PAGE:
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Former NBA player Jalen Rose walks out courtroom suburban Detroit after being sentenced 20 days jail for drunken driving. |

Former NBA player Jalen Rose walks out of a courtroom in suburban Detroit after being sentenced to 20 days in jail for drunken driving. | John T. Greilick~AP

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Updated: November 5, 2011 5:19PM



For lack of a better title, let’s call this column ‘‘People You Wouldn’t Want To Be — At Least Not Now And Maybe Never.’’

Jalen Rose

What the hell? Just a few hours after you’re sentenced to 20 days in jail for drunken driving near Detroit, you put the hammer down and get arrested for going 21 mph over the speed limit?

You’re an NBA basketball analyst for ESPN, a really insightful and funny one. But keep this up, and you’ll be doing color for noon games at FCI Milan, a  k  a the “Real’’ Big House.

Georgia Tech football
coach Paul Johnson

P.J. is fightin’ mad that the NCAA just put his program on four years of probation and stripped away its 2009 Atlantic Coast Conference title for usin’ two players who got impermissible benefits, then lyin’ about it and coverin’ up the whole thing. (For those of you who don’t do accents, ignore the dropped G’s.)

‘‘I’m proud of what those guys did on the field,’’ Johnson told the Atlanta Journal-Constitution. ‘‘They won it on the field.’’

Moreover, he’s not giving back his ACC championship ring from that year.

‘‘The NCAA can’t take away the memories or what happened on the field,’’ he said. ‘‘Let’s say somebody took something illegal. I’m still not convinced that happened, but let’s say they did. Well, you’re punishing 115 guys who didn’t do anything but work their butts off.’’

Yep. But that’s how the system you love and profit from works, you Ramblin’ Wreck. Tailback Jim Joe gets the cash, you get the lash. What you signed up for, dummy.

Butch Davis, former
North Carolina football coach

Here’s another guy who doesn’t seem to understand how it works in the grand, phony system known as ‘‘amateur’’ big-time, billion-dollar football.

Two days after he said he wasn’t resigning but ‘‘fully and completely’’ accepted responsibility for all kinds of violations, including players receiving more than $27,000 in improper benefits, players being steered toward an NFL agent by former assistant coach John Blake, players getting illegal academic help and 14 players being held out of games last season for violations, Davis was canned by the Tar Heels.

This was amusing because Davis had just said: ‘‘We’re going to get through this, and, because of it, we’re going to come out of this and be better than before.’’

Not with you, friend.

The Cubs

I was asked by a radio host the other day whether I stood by my long-repeated statement that the Cubs won’t win a World Series in my lifetime. I immediately said yes.

I said it was all actuarial. I’m 62, and I first thought the Cubs were going to win it all 42 years ago, in 1969, when I was a college sophomore and before Santo, Banks, Williams and pals expired in the August heat. But say I’ve got two good decades ahead of me, maybe even three. In fact, let’s say I’m an outlier and make it to 102. Forty more years.

That’s nothing! That’s less than 40 percent of the time the Cubs already have gone without winning a championship.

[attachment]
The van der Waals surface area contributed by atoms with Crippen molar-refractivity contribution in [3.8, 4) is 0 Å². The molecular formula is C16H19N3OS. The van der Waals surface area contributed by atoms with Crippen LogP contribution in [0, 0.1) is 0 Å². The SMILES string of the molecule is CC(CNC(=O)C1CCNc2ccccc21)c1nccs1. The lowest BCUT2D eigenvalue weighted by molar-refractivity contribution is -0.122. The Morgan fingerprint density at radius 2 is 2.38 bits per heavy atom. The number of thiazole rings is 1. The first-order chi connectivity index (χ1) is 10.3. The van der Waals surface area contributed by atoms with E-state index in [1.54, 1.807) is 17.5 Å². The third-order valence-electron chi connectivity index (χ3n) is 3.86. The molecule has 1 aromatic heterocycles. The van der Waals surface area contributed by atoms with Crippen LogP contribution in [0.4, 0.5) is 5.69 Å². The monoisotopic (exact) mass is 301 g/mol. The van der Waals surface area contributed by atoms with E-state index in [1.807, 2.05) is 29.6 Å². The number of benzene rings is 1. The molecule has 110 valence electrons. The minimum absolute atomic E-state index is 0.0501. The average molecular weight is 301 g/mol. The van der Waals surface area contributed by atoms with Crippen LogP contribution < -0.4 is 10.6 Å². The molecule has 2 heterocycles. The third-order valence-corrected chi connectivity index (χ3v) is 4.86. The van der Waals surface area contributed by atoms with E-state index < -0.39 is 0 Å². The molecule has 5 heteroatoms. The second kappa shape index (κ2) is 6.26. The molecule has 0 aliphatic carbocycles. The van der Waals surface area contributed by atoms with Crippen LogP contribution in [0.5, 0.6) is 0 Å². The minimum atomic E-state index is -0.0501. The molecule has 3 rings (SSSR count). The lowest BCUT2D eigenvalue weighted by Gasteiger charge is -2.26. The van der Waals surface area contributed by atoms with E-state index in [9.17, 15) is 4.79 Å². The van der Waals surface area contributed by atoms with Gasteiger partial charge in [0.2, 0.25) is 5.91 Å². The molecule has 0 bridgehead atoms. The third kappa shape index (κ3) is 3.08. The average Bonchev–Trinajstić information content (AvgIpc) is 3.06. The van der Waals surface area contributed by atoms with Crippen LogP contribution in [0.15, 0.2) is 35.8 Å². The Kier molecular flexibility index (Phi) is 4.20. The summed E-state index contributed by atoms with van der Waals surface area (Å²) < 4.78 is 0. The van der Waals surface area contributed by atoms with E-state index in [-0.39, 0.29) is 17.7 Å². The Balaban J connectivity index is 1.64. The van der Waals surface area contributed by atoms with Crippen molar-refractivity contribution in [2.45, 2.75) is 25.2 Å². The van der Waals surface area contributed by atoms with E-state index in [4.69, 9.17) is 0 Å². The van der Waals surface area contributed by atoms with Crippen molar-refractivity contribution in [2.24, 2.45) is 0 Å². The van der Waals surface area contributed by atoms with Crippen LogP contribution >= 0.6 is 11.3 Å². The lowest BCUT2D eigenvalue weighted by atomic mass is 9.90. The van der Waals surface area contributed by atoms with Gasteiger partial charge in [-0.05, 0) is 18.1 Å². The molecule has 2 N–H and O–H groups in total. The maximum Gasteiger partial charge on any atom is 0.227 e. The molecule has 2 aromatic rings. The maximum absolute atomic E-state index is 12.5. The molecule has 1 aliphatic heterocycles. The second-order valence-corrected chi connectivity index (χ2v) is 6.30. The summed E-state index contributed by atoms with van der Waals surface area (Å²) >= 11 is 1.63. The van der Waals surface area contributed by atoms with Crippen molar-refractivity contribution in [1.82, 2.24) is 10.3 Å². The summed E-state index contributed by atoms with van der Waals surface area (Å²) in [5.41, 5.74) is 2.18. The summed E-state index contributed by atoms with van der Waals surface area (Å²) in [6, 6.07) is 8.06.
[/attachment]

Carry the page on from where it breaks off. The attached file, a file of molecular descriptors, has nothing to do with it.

It’s math, for God’s sake!

This team is infected. Logarithms prove it.

And so it was with a rueful half-smile that I studied USA Today’s midweek baseball power rankings, as compiled by its writers and reporters.

The Cubs were 29th among the 30 major-league teams. They had 27 power points. The Seattle Mariners, en route to 17 consecutive losses, had 46. The Kansas City Royals also had 46. The first-place Philadelphia Phillies had 328 points. The seventh-place Tampa Bay Rays had 245 points. The Cubs have, like, 1,000 times the Rays’ payroll.

My lifetime? My butt.

Terrelle Pryor

The talented, charismatic and beloved former Ohio State quarterback, the man responsible for so much of the Buckeyes’ glory these last few seasons, has been banned from the football program for five years. There were some NCAA violations, you see. And Pryor was told by school officials he was ‘‘completely disassociated’’ from the football team and, it seems, everything that might have a buckeye leaf on it or near it.

Why he wasn’t sent into the desert with only a walking stick and locust menu is unclear.

David Stern

The NBA commissioner is in for some acid reflux and migraines for a long time as the league and its players try to solve the money issues behind the lockout.

More and more insiders are saying the 2011-12 season is looking like a goner. Owners want lower player salaries and a hard salary cap, and the players don’t. The players know the league is losing money — not all teams and not the Bulls, for sure — but they think the owners have taken on debt that will be erased if and when they sell their teams.

Kobe and D-Rose playing in Turkey this winter wouldn’t be good for the NBA.

Tums, David?

Amy Winehouse

What’s the deal with 27? Seriously. Can somebody please help these junkie rock stars? OD’ing is no longer cool. Anybody?

Everybody in the WNBA

The 15-year-old league’s All-Star Game last week drew a 0.6 TV rating on ABC. That’s home-video territory, a banjo-playing monkey on YouTube.

Me

I shouldn’t let the Cubs get to me. Life is too short.



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